It’s called Salsa Mexicana, and it’s really simple to make, with just four ingredients: tomatoes, peppers, onions, and cilantro. Although I’ve settled on Ingrid’s recipe as the perfect fresh salsa recipe, I still experiment with different varieties of tomatoes and peppers in my quest to try new salsas. Let me tell you what the secret kicker is: fresh vegetables from my own little garden.
And here’s how I do it:
During the dreary days of winter, I pore over seed catalogs to pick a few new varieties each year. I generally go for bush compact varieties with the earliest maturity dates. I start my pepper seeds and onion seeds in small pots in my living room window in early February. I start the tomato seeds, the cilantro seed, and onion sets in early April.
When it’s warm enough outside (generally in mid- to late May), I transplant the little plants outdoors into the garden, planter boxes, or permanent containers, as described by Prime blogger Elizabeth Bublitz in her post Animal-Friendly Gardening for City Folk.
By mid- to late summer, I make my first batch of salsa by chopping up cherry tomatoes, green onions, and cilantro. Later in the summer, I can add peppers. I’m a bit of a sissy when it comes to really hot stuff, so I often use sweet peppers and chili peppers rather than jalapeños.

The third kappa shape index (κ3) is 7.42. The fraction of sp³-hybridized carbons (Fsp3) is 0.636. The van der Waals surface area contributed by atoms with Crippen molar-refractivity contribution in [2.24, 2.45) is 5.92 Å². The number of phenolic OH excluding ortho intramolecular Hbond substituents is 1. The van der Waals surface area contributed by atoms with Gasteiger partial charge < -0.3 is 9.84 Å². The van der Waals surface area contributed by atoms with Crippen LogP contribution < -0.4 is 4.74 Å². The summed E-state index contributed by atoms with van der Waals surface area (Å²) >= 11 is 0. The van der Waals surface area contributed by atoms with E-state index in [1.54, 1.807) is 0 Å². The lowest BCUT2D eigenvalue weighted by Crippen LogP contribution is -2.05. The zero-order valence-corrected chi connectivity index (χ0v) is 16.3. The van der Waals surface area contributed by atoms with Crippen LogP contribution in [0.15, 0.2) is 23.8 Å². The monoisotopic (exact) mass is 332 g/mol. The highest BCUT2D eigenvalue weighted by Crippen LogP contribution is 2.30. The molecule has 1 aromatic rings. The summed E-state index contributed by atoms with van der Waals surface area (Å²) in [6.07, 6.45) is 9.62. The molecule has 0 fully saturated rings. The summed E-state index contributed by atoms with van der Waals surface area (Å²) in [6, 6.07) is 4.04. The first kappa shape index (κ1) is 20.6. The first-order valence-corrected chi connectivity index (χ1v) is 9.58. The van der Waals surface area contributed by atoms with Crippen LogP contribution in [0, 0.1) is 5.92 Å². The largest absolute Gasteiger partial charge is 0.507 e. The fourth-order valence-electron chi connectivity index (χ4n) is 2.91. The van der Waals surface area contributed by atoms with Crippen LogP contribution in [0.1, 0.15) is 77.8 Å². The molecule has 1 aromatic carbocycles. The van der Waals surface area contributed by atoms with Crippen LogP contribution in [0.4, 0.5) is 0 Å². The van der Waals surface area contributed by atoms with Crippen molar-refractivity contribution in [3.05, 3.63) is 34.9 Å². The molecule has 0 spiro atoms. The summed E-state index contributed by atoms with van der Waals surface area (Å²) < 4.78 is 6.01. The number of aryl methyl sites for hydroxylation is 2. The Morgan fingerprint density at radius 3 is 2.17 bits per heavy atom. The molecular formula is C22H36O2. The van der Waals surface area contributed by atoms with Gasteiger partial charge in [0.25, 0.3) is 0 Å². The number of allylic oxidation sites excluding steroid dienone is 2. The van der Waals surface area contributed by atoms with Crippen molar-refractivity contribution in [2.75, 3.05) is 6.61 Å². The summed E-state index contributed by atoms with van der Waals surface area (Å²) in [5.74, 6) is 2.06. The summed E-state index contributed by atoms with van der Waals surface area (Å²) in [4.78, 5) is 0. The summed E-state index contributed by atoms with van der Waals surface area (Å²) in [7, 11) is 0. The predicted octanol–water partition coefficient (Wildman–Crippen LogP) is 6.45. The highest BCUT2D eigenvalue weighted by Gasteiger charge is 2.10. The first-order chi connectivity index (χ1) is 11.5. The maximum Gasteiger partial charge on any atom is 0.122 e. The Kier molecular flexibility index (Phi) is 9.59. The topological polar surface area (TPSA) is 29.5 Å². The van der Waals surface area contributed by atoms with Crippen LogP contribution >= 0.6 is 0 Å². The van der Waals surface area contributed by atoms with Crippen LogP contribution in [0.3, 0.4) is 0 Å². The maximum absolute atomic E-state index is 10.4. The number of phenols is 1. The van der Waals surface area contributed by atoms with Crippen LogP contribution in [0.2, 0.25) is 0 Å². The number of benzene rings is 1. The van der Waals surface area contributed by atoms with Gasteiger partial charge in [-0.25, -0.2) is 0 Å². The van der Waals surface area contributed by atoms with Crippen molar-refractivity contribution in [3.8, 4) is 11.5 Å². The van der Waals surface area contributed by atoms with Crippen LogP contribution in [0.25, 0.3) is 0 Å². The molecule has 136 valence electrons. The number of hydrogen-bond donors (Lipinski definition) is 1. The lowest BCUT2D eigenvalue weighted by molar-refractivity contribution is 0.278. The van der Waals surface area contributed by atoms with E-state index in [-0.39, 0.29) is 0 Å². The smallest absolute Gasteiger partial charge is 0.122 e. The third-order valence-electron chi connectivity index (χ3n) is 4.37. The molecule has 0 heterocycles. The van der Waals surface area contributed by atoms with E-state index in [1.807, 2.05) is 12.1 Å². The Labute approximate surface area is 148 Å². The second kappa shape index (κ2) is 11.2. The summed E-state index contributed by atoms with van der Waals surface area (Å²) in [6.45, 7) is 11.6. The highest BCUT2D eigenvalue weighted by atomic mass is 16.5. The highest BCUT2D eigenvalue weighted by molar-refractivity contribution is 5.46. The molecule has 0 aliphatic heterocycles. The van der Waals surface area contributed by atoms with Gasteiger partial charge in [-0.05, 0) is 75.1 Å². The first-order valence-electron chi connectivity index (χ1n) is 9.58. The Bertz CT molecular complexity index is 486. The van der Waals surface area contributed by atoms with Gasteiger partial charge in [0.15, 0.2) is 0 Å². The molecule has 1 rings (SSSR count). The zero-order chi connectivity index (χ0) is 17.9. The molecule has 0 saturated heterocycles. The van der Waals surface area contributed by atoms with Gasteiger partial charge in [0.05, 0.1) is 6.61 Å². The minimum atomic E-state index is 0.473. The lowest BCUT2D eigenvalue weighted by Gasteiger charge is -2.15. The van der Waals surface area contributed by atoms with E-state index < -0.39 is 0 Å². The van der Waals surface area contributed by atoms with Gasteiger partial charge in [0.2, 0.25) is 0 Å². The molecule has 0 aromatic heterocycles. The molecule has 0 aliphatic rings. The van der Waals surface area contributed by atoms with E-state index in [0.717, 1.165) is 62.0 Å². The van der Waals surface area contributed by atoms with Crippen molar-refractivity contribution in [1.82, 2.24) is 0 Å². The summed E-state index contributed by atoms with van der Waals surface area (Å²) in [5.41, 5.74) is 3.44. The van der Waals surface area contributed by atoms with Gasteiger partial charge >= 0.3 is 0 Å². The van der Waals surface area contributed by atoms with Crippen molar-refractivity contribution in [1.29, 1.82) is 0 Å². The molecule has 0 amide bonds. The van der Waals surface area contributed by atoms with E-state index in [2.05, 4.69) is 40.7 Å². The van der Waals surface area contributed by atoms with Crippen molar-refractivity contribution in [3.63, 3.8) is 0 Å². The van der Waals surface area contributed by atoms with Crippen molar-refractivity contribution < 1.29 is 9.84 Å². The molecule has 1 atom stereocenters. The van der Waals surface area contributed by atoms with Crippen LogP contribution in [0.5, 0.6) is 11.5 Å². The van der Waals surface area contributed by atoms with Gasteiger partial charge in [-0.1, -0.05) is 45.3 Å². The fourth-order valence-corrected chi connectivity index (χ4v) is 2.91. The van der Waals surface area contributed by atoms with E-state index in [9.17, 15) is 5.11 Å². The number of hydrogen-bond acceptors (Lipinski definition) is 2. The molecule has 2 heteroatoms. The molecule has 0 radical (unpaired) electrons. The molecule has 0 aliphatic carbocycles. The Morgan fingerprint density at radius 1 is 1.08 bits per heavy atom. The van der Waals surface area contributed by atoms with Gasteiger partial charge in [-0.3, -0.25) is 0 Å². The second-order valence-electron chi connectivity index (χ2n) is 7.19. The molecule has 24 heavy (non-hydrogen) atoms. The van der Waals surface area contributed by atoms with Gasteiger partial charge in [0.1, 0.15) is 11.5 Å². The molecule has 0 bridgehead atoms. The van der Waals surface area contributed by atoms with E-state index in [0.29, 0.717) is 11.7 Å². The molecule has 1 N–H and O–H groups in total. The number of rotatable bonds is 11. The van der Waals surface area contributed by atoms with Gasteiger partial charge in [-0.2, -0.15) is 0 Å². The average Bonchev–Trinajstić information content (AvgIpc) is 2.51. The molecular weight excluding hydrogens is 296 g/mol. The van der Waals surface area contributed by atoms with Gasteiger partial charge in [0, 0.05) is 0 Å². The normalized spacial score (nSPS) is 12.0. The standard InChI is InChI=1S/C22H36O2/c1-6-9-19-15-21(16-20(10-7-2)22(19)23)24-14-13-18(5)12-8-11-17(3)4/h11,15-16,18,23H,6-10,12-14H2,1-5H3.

There’s nothing like fresh salsa made with tomatoes, peppers, green onions, and cilantro from the garden or from containers on a sunny deck. And starting plants from seeds is a fun and inexpensive way to make delicious fresh salsa to serve with tortilla chips or as topping on bean burritos.
I have had success with just about any type of cilantro, which grows almost like a weed and even reseeds itself, and any type of onion works just fine (sweet, yellow, red, white, or bunching), but I have not yet settled on my favorite variety of tomato or peppers.
I would love to hear from PETA Primers about their favorite salsa recipes.
Create a wonderful, cruelty-free home and garden.